The Union Budget 2016 might not have had any direct implications for the television sector but Broadcast Leaders we spoke with felt that the newly proposed tax reforms could lead to a more positive tax regime.
Sharing his thoughts about the Union Budget 2016, Sudhanshu Vats, Group CEO of Viacom18 and Chairman of CII’s National Media and Entertainment Committee said, “Kudos to the government for presenting a disciplined and inclusive budget. The emphasis on rural development and commitment to the fiscal deficit target augur well for the economy in the long-run. The proposal for a more conducive excise duty regime for STBs and other ‘entertainment-access devices’ is welcome. While many of us from the industry were anticipating more sector-specific announcements, I’m sure that this budget will benefit the larger economy and therefore, by extension, have a positive impact on our industry as well.”
M.K. Anand, MD & CEO of Times Network, was of the opinion that digitization is the most important factor for the broadcast sector currently and he felt that the excise duty changes proposed for Set Top boxes will help in the last mile infrastructure of DAS 3 and 4. “Overall, a stable and positive fiscal situation is good for the economy and that will support our ad sales growth projections. All in all, budget 2016 looks good for the broadcast sector,” he said.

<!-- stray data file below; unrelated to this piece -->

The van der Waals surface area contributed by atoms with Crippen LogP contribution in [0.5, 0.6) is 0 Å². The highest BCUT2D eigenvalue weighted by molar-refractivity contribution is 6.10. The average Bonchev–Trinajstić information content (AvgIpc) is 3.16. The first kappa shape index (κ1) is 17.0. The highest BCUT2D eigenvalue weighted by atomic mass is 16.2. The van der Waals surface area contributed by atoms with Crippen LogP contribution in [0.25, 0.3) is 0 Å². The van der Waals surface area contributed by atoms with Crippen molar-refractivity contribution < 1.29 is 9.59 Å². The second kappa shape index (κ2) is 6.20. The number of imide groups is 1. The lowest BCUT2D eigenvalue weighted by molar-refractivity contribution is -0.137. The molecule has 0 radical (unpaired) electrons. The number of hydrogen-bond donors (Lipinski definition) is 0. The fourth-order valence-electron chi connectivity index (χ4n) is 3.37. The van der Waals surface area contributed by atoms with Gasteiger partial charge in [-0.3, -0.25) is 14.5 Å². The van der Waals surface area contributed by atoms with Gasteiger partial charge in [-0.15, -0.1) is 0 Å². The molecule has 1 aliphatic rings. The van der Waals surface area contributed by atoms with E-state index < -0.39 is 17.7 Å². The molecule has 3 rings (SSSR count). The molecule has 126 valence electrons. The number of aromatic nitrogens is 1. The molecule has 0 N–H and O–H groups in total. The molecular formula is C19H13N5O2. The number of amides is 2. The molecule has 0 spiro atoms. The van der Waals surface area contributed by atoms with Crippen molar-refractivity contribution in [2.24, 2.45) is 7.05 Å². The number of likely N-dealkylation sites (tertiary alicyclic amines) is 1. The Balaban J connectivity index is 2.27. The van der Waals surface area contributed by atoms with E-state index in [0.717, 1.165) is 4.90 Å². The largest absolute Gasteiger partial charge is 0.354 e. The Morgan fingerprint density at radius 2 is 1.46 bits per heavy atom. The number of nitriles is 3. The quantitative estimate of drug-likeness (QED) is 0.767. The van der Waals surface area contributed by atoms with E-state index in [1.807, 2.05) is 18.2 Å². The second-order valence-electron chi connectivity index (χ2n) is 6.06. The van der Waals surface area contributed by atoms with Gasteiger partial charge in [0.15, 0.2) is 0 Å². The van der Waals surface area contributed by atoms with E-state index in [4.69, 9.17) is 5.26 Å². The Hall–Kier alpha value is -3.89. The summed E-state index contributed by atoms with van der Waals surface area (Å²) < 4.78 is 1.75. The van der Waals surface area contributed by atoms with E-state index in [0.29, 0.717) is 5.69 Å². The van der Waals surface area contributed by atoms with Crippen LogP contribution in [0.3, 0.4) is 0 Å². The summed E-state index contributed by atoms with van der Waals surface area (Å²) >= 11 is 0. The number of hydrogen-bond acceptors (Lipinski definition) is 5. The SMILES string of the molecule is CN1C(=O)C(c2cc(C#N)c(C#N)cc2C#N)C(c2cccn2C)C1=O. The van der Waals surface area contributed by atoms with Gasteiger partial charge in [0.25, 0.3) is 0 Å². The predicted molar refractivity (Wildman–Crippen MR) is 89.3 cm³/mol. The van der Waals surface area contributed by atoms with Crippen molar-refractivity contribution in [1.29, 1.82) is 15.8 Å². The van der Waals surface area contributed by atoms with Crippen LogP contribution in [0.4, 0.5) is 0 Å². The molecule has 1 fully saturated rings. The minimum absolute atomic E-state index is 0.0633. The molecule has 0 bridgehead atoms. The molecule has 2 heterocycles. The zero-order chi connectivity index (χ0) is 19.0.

Commenting on the Union Budget 2016, NP Singh, CEO of Sony Pictures Networks India, though agreeing that from a media industry perspective there were no major changes, said, “I feel that a change in the definition of industrial undertaking for the services industry as well as a push to define the GST roadmap would have been sector-positive. There is a landmark attempt in the budget to simplify the tax administration which should herald a friendlier tax regime. From an overall budget perspective, the enhanced public spending through various social schemes and infrastructure investments should further help to expedite economic growth. The government has also balanced spending with fiscal prudence by reigning-in fiscal deficit.”